Thus, several of the biggest American mall owners are fighting to stave off bankruptcy as bad bets in real estate have weighed down their ledgers. But, just like with cash-starved families looking to sell their homes, buyers will now only purchase malls for a lowered price since the industry’s outlook is so bleak. This would entail huge losses for the mall owners, so they continue to balk. At some point, though, something has to give.

And when it does, there’s going to be major consolidation in the industry. Our current economic state is simply not able to sustain so many meccas of merchandise. Some malls will likely close as fewer and fewer chains are willing to spread themselves so thin. Because, really, if Starbucks isn’t expanding, then nobody else is, either.

But why just consolidate? Let’s close them all. I’m not saying that all of their tenants should close. Instead, the stores that once filled the malls should go and fill other empty storefronts dispersed across the city. Call it the great chain-store diaspora.

To realize just how outdated malls are, let’s think of the few benefits they offered in the first place.

One-stop shopping

Before Wal-Mart and Amazon, malls were the place to maximize shopping efficiency. Besides a grocery market, they had almost every consumer good you could ask for, and usually at reasonable prices. But now Wal-Mart and Amazon do exist, and they’re even better than malls. Wal-Mart offers groceries along with the rest of the bric-a-brac and does it at a cheaper price than any other physical location. Amazon, meanwhile, has a selection far wider than a mall could ever hope to match and pro-consumer prices because the company’s overhead is so much lower than a department store’s.

Lower overhead

From a retail perspective, malls were once handy because they freed stores from the hassles of managing their property. Essentially, the mall serves as the landlord and the shops are its tenants. But that relationship has become increasingly strained as the rent has stayed relatively flat after years of incremental increases. There’s less money to go around now, and chains could be thinking twice about having a landlord, especially when commercial real estate is so cheap, thanks to the depressed real estate market. Smart business may mean a store moves out and gets its own place, free from those security guards nagging them all the time. Plus, it would help lift sagging commercial real estate prices.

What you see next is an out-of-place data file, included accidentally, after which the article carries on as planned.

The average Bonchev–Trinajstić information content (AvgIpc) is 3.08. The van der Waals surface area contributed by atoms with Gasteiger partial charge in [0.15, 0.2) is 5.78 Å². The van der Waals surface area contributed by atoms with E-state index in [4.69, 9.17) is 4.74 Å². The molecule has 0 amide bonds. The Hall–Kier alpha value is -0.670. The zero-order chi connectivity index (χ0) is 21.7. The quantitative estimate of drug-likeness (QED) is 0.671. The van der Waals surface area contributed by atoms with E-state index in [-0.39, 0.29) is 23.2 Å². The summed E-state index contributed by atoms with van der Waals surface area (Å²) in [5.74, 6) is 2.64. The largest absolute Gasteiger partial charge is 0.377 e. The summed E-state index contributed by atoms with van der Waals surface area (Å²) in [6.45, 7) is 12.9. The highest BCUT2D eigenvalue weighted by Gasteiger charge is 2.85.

Blue- and pimple-collar jobs

The retail sector, of course, is a key piece of the American work force. Remember the 148,000 store closings? Those translated into 625,000 lost jobs, many of them held by the people who could least afford to lose them — working-class and young Americans. But to repeat, closing the mall does not mean closing the stores. The mall itself does not have that many jobs to offer the community. Aside from administrative and security duties, there isn’t much left. Closing the mall would leave an unfortunate but ultimately negligible wake.

Perhaps the greatest impact would be on teen culture, a risk of which I am acutely aware. I spent many weekend afternoons gazing at the bracketed racks of video game stores, wondering how to stretch my birthday money into as many games as possible. Afterward, I’d meet friends at the food court and order a four-cheese slice at Sbarro, masochistically counting down the minutes until the inevitable stomachache. Yes, the mall was a place where I could go to dream big and forget that I hadn’t yet done my homework.

But if this economic disaster has taught us anything, it’s that folks need to pay a little more attention and stop throwing all their cares away. For that to happen, we need to make sure that no one can ever again scream, “Let’s go to the mall.”

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The North Sea. Photo by Captain Tim.

Spend? Save? It turns out that economist John Maynard Keynes came up with a name for the quandary I am in about saving, spending, and an economy we are watching slip beneath the waves faster than a melting glacier. He called it the Paradox of Thrift.

The Paradox goes like this: if I save money, reduce spending, and pay down debt, I am doing what seems good for me individually, in a stormy economy. But my retreat, Keynes tells me, can actually be bad for the larger economy: if we all respond in the same way, demand will fall, production will slow, and recession will take over.

Now I am no economist – just ask my dear Amy. But I have arrived at the conclusion that perhaps the Paradox of Thrift could represent an opportunity to induce some much needed economic change. And as I snooped around for advice, I found that some economists actually agree with me. Or should I say that I found I agree with some economists?